Personal Wealth Management / Expert Commentary

Fisher Investments’ Founder, Ken Fisher, Reviews Your Questions on Active Management, Equal-Weighted Index Funds, Velocity of Money and More

Fisher Investments’ founder, Executive Chairman and Co-Chief Investment Officer Ken Fisher answers viewer mailbag questions about active portfolio management, the potential downsides to equal-weighted index funds and whether an increase in money velocity implies investors are turning to bonds. Ken offers his take on these topics and more in this month’s viewer mailbag.


Ken Fisher:

Commonly known information: things we read about in the newspapers, talk to our friends about at a cocktail party, the guy that you're getting—that's waiting—on you at the diner can talk to you about—are all priced into securities. And thinking you're smarter than the next guy about those things doesn't make you money. That's what's called noise that's disguised as information.

Every month people mail in questions. Feel free to do so. Unless they're about how ugly I look, I probably have something I might be able to say about them. There's nothing I can do about how ugly I look. People criticize the clothes I wear all the time. I think to myself, if you don't got something better to do than criticize the clothes I wear, you probably shouldn't be focusing on investments too much. But, um. And fortunately, my wife knew I was ugly when she married me and going to get uglier as I got older. And it's been 52 years later and she still loves me, so there!

Anyway. One question this time is if information is already priced in, then how do active investment strategies work? I.e. how can you beat the market? So let me step back from that and give you just a simpler answer of how do you beat the market? In market theory and reality, commonly known information: things we read about in the newspapers, talk to our friends about at a cocktail party, the guy that you’re getting—that’s waiting—on you at the diner can talk to you about—are all priced into securities. And thinking you’re smarter than the next guy about those things doesn’t make you money. That’s what’s called noise that’s disguised as information.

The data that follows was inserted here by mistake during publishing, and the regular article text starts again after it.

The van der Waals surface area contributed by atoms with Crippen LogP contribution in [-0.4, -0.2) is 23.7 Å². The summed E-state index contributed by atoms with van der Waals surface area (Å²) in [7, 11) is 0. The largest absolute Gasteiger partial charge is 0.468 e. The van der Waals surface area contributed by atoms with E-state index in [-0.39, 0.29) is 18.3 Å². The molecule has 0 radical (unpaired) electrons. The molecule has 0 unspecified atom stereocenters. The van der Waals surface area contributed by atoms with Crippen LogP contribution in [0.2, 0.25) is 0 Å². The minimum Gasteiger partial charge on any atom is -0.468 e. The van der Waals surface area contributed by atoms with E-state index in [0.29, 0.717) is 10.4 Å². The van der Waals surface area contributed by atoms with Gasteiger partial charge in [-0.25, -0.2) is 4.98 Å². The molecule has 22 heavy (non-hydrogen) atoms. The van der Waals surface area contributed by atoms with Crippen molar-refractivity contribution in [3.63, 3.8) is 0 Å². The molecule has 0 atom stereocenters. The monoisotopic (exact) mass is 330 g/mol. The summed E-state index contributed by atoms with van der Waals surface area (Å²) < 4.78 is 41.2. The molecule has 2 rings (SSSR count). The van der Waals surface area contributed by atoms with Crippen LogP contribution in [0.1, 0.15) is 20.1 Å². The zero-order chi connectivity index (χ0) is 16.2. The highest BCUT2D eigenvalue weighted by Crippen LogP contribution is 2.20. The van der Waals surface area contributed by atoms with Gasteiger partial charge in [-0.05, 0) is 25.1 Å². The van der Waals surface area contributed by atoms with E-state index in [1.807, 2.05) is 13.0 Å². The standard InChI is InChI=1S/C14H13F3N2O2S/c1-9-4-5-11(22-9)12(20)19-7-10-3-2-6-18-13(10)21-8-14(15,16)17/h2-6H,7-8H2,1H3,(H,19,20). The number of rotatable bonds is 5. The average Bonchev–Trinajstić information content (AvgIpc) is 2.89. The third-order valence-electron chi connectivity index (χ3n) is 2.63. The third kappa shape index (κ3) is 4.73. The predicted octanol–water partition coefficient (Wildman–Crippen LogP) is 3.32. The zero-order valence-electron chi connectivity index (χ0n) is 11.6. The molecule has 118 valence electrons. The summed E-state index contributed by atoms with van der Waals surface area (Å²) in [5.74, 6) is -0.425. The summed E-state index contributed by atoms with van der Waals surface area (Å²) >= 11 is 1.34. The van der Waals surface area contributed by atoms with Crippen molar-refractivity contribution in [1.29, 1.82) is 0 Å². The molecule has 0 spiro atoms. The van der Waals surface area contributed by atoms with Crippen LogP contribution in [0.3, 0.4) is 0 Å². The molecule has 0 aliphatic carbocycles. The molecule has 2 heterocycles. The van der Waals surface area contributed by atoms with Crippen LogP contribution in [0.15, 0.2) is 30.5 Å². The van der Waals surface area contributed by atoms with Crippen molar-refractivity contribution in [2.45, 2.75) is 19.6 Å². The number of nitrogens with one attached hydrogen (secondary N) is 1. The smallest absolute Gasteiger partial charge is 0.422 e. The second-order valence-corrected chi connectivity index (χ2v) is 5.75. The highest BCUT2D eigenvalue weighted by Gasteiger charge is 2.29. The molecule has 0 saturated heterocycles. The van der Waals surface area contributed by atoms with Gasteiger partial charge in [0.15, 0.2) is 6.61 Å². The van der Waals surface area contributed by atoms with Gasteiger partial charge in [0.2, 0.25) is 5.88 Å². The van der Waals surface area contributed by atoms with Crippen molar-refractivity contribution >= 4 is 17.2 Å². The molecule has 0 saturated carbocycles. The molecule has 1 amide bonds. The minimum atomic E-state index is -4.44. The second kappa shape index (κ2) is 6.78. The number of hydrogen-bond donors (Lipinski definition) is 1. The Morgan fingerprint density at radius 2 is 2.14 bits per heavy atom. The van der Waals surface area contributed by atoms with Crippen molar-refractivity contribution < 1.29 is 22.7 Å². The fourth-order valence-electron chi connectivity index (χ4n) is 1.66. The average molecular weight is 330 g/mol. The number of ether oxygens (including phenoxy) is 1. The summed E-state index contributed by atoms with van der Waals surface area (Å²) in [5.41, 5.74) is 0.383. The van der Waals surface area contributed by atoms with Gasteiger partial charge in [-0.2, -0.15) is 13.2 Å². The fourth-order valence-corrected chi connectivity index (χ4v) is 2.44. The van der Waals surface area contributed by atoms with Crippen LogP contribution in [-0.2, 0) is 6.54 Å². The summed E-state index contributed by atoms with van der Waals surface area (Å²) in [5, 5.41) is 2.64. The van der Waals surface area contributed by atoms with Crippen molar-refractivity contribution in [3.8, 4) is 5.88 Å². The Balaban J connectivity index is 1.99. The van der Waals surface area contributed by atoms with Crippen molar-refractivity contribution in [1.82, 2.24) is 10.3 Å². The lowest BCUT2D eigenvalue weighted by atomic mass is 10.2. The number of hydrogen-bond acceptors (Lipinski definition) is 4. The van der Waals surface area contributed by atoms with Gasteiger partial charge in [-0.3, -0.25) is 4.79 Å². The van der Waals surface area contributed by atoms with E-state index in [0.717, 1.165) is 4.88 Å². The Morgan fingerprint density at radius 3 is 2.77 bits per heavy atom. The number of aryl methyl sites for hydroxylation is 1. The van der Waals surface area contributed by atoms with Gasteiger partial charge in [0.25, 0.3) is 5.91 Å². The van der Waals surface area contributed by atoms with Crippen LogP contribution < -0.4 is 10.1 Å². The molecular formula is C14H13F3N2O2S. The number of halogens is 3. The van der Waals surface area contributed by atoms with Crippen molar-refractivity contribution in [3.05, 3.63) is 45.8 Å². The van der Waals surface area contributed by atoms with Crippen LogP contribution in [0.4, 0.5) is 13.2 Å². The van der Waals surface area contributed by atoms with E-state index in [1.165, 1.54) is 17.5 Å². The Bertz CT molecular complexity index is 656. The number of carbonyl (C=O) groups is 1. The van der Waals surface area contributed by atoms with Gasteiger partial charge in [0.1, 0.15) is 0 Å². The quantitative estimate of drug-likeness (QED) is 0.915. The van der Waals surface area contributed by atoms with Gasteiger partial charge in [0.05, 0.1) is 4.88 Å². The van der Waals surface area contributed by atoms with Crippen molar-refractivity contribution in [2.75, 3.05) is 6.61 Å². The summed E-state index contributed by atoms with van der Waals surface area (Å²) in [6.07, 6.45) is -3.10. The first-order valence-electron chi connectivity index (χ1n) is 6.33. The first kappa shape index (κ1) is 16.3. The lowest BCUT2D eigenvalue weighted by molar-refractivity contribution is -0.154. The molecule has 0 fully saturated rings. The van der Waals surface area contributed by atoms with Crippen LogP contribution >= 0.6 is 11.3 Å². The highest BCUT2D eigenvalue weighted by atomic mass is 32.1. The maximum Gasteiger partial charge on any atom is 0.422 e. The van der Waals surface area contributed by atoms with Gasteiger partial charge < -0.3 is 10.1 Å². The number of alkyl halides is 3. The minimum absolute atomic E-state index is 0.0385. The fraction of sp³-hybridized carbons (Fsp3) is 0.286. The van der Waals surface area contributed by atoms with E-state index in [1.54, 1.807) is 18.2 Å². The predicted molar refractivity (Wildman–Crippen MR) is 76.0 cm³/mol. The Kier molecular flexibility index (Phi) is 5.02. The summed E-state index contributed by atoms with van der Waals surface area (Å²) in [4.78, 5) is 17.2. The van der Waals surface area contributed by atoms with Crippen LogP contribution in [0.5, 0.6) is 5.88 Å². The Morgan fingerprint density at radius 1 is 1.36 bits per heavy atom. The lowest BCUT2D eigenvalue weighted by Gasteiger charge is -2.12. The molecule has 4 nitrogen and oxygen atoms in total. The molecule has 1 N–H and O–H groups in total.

Real information is that which we don't know about and talk about, but you find. Real information is something important somehow, some way that you know that other people don't know. It might be right in front of everyone, but maybe they're looking the other direction. But it's not your opinion about how the debt level or the fed is going to impact, because everybody is looking at the debt level, at the fed, everybody is looking at, at, at and those things are priced. The issue very simply is: What do you know that other people don't know that's important? That's hard to do. It's not easy.

That's what active management is supposed to be about. Finding something other people don't know that's bet-able. Whether it's of this type or that type—as long as it's legal, as long as it's ethical—finding something other people don't know that's important to the future of business or interest rates or currencies or or or or. It's non-trivial. It's hard to do, but that's what it's supposed to be about. And with that, there's one down.

Another one is thoughts on creating a 50-50 portfolio of a high dividend yield ETF and a growth-oriented ETF instead of just the S&P 500. So I don't really have a problem with that, but at the bet. Let me tell you about what the bet is. The bet is that it's not going to be as growthy as the S&P 500. It's going to be more dividend yielding, you know that. What does that do? Well, it's more of a move to value, less of a move to growth. It will also inherently, since value stocks on average have lower total size in market value than growth stocks do, it'll have a lower total market capitalization, so it'll tend to do better when small stocks beat big stocks than the S&P does. It'll tend to do worse than the market when big stocks do better than small stocks. It'll tend to do worse when tech stocks do better than non-tech stocks, because tech stocks are all going to be on the growth side not on the value side. It's going to do better when companies that are very low growth and very cyclically oriented—paying big dividends—are backed by an economy that's picking up and roaring. Not little, a lot. It's just a different bet. Is there anything wrong with that bet? No, but you have to be right about what's going on behind it, like you do with anything else.